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Wherever you go, in the next few sunny days, if you come across a patch of grass that hasn’t been mowed to destruction, you are almost certain to find the smiling golden stars of Lesser Celandine Ficaria Verna (formally Ranunculus Ficaria) looking up at you.

lesser-celandine-1     This bright flower from the buttercup family is a bane to the gardener; springing up and spreading rapidly in damp, shady places. Flat enough to avoid being damaged by a lawnmower, yet persistent enough to survive and thrive despite being dug or sprayed. If you pull a plant up, the roots are tuberous, dangling in small pale clusters  … if just one of these drops off a new plant springs up, and to make the plant even more successful, fragile propagation tubers form every spring as the leaves die back.

The early herbalists thought these congested masses of roots looked liked piles, and recommended them pounded with lard as a remedy – hence its alternative name of Pilewort. There are in fact, 4 different subspecies in the UK .. 2 are spread soley by seeds (and don’t spread by tubers formed in the leaf axis) while the other 2 produce both seeds and tubers.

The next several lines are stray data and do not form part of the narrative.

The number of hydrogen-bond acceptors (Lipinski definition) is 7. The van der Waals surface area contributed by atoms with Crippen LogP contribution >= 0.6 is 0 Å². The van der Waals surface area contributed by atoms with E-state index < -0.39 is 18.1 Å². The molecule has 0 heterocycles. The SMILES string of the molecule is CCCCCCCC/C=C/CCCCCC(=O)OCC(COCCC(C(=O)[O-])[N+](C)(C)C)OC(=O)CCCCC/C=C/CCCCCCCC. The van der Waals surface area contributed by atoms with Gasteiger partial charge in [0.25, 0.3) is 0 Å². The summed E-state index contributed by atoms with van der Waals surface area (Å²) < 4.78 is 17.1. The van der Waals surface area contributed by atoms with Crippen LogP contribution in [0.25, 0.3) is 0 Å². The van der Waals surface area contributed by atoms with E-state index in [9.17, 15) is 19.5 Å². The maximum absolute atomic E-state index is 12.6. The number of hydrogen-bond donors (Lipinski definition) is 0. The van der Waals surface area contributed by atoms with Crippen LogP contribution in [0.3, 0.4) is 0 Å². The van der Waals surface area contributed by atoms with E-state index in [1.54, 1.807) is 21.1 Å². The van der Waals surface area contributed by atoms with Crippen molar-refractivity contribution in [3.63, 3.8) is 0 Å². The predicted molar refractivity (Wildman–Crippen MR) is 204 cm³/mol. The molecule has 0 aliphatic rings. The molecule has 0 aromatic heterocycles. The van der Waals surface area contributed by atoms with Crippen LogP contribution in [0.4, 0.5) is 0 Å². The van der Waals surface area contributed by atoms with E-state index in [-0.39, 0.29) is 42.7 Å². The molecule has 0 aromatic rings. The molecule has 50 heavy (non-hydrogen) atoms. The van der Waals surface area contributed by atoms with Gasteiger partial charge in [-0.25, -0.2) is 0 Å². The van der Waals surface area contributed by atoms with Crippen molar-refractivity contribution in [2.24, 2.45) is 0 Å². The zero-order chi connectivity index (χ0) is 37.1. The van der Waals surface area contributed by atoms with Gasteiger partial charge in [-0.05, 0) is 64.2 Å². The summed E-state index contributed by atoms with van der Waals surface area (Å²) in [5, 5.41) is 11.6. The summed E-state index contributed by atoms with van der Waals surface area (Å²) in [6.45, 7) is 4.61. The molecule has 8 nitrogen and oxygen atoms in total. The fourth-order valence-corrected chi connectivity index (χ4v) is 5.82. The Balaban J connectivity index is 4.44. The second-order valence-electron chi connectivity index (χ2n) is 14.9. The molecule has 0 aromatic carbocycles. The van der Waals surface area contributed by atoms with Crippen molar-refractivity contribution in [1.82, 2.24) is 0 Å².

Recording the date of the first flower seen in your area is important; it shows how the seasons in the UK – and probably the climate are changing. Dates of the opening of the first flower have advanced by an average of a fortnight this spring (2015) since 2000.

And for gardeners … well if you can’t beat ’em, there are some very attractive forms of lesser celandine now for sale e.g ‘Brazen Hussey’ with dark bronze leaves, or the cream coloured ‘Primrose’ which are very useful to grow under broadleaved trees, or anywhere dry shade un summer makes choice limited